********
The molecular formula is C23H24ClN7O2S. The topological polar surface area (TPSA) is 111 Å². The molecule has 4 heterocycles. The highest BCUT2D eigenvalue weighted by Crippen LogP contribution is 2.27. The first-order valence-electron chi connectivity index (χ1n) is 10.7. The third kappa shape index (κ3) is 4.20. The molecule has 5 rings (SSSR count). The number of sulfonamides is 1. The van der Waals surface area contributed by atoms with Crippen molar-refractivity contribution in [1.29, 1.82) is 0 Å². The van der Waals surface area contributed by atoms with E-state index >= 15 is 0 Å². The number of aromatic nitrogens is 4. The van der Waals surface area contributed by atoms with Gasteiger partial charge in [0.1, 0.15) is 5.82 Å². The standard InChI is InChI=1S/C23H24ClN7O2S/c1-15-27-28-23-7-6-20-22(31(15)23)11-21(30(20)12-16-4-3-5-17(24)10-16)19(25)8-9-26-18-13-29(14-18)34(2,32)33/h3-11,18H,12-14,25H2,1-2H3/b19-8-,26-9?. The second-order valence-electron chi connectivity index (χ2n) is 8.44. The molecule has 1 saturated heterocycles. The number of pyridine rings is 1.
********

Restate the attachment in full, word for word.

The molecular formula is C23H24ClN7O2S. The topological polar surface area (TPSA) is 111 Å². The molecule has 4 heterocycles. The highest BCUT2D eigenvalue weighted by Crippen LogP contribution is 2.27. The first-order valence-electron chi connectivity index (χ1n) is 10.7. The third kappa shape index (κ3) is 4.20. The molecule has 5 rings (SSSR count). The number of sulfonamides is 1. The van der Waals surface area contributed by atoms with Crippen molar-refractivity contribution in [1.29, 1.82) is 0 Å². The van der Waals surface area contributed by atoms with E-state index >= 15 is 0 Å². The number of aromatic nitrogens is 4. The van der Waals surface area contributed by atoms with Gasteiger partial charge in [0.1, 0.15) is 5.82 Å². The standard InChI is InChI=1S/C23H24ClN7O2S/c1-15-27-28-23-7-6-20-22(31(15)23)11-21(30(20)12-16-4-3-5-17(24)10-16)19(25)8-9-26-18-13-29(14-18)34(2,32)33/h3-11,18H,12-14,25H2,1-2H3/b19-8-,26-9?. The second-order valence-electron chi connectivity index (χ2n) is 8.44. The molecule has 1 saturated heterocycles. The number of pyridine rings is 1.